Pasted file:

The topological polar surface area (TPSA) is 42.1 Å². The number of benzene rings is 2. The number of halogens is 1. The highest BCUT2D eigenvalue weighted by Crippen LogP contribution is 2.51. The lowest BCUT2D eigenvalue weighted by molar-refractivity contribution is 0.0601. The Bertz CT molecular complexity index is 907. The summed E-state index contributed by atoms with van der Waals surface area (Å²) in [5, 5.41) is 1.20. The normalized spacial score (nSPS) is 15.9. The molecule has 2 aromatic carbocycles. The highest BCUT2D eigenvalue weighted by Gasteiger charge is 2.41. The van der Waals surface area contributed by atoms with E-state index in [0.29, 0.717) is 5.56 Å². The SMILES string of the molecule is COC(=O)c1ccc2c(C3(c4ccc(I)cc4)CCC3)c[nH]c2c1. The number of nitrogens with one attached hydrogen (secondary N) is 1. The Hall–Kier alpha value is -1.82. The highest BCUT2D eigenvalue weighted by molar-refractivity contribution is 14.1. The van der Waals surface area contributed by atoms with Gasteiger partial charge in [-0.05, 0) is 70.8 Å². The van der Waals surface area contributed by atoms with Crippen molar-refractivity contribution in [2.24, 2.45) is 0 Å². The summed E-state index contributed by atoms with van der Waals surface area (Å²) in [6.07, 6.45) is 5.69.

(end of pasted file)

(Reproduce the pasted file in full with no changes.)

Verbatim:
The topological polar surface area (TPSA) is 42.1 Å². The number of benzene rings is 2. The number of halogens is 1. The highest BCUT2D eigenvalue weighted by Crippen LogP contribution is 2.51. The lowest BCUT2D eigenvalue weighted by molar-refractivity contribution is 0.0601. The Bertz CT molecular complexity index is 907. The summed E-state index contributed by atoms with van der Waals surface area (Å²) in [5, 5.41) is 1.20. The normalized spacial score (nSPS) is 15.9. The molecule has 2 aromatic carbocycles. The highest BCUT2D eigenvalue weighted by Gasteiger charge is 2.41. The van der Waals surface area contributed by atoms with E-state index in [0.29, 0.717) is 5.56 Å². The SMILES string of the molecule is COC(=O)c1ccc2c(C3(c4ccc(I)cc4)CCC3)c[nH]c2c1. The number of nitrogens with one attached hydrogen (secondary N) is 1. The Hall–Kier alpha value is -1.82. The highest BCUT2D eigenvalue weighted by molar-refractivity contribution is 14.1. The van der Waals surface area contributed by atoms with Gasteiger partial charge in [-0.05, 0) is 70.8 Å². The van der Waals surface area contributed by atoms with Crippen molar-refractivity contribution in [2.24, 2.45) is 0 Å². The summed E-state index contributed by atoms with van der Waals surface area (Å²) in [6.07, 6.45) is 5.69.